Mjr Tom

Lunch options include fish tacos and beef-cheek empanadas and an Asian chicken burger. C’s Israeli pearl cous cous salad ($14.50) is chock full of cucmber, zucchini, mint, herbs and nuts with a ball of labne rolled in black sesame on the side. It’s fresh and light but unless you’re vegetarian you’ll need the chunks of bacalao (extra $4) for flavour and protein.

The coffee is imported from Italian roaster Romcaffe and was smooth and creamy. The chai, while beautifully presented in crockery that reminded me of volcanic rock, was too watery in both texture and flavour.

Mjr Tom

Mjr Tom in the daytime is a relaxing place to hang out and its global menu means that there’s plenty of choice. At night I imagine it’ll be a fun place to eat and drink, making it a great addition to the Smith Street scene.

Mjr Tom, 108 Smith Street, Collingwood (03) 9419 8048

Daily 8am–1am

MJR TOM on Urbanspoon


HOT: Pop Up Scroll, 86 Smith Street, Collingwood

pop up scroll

In a continuation of Melbourne’s love affair with sweet baked goods, Pop Up Scroll is a temporary pop up shop on Smith Street pedalling scrolls and I was invited for an afternoon tea of scroll tasting.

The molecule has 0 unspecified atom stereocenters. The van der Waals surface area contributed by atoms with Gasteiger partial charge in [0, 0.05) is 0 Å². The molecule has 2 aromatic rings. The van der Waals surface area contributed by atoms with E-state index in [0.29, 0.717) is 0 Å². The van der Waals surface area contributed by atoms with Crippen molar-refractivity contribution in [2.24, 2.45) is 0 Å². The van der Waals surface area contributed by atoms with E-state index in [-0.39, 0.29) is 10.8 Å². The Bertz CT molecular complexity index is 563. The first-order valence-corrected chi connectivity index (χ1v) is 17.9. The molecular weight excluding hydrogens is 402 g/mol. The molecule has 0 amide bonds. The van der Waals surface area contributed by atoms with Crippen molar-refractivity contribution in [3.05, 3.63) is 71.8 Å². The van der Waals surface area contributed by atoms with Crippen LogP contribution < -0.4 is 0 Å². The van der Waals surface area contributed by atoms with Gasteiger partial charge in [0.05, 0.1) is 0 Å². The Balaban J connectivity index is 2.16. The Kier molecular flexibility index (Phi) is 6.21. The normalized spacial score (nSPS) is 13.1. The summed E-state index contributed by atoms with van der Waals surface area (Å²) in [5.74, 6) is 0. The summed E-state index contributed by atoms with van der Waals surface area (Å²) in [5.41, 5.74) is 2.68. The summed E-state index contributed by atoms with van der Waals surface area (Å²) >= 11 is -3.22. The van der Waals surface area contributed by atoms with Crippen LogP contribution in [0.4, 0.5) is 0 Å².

A former Chinese herbalist shop has been transformed by the married owners (a pastry chef and interior designer) into a gelati-coloured doll’s house with retro features.

pop up scroll

Inside is a temporary purpose built kitchen (the lease expires in May), a counter luring customers with different scroll flavours and some cute seating along the wall and in the window.

 pop up scroll

Twice a day scrolls are freshly baked, glazed and topped. Their sell out is the original cinnamon scroll with cream cheese frosting and it is my favourite. Unlike traditional cinnamon scrolls, say from Scandinavia, these scrolls are not dense, yeasty and bread-like. The dough is based on a brioche recipe, which means the texture is butter and fluffy. Really it’s more like a doughnut than a bread product – and hence you can easily eat more than one!

 pop up scroll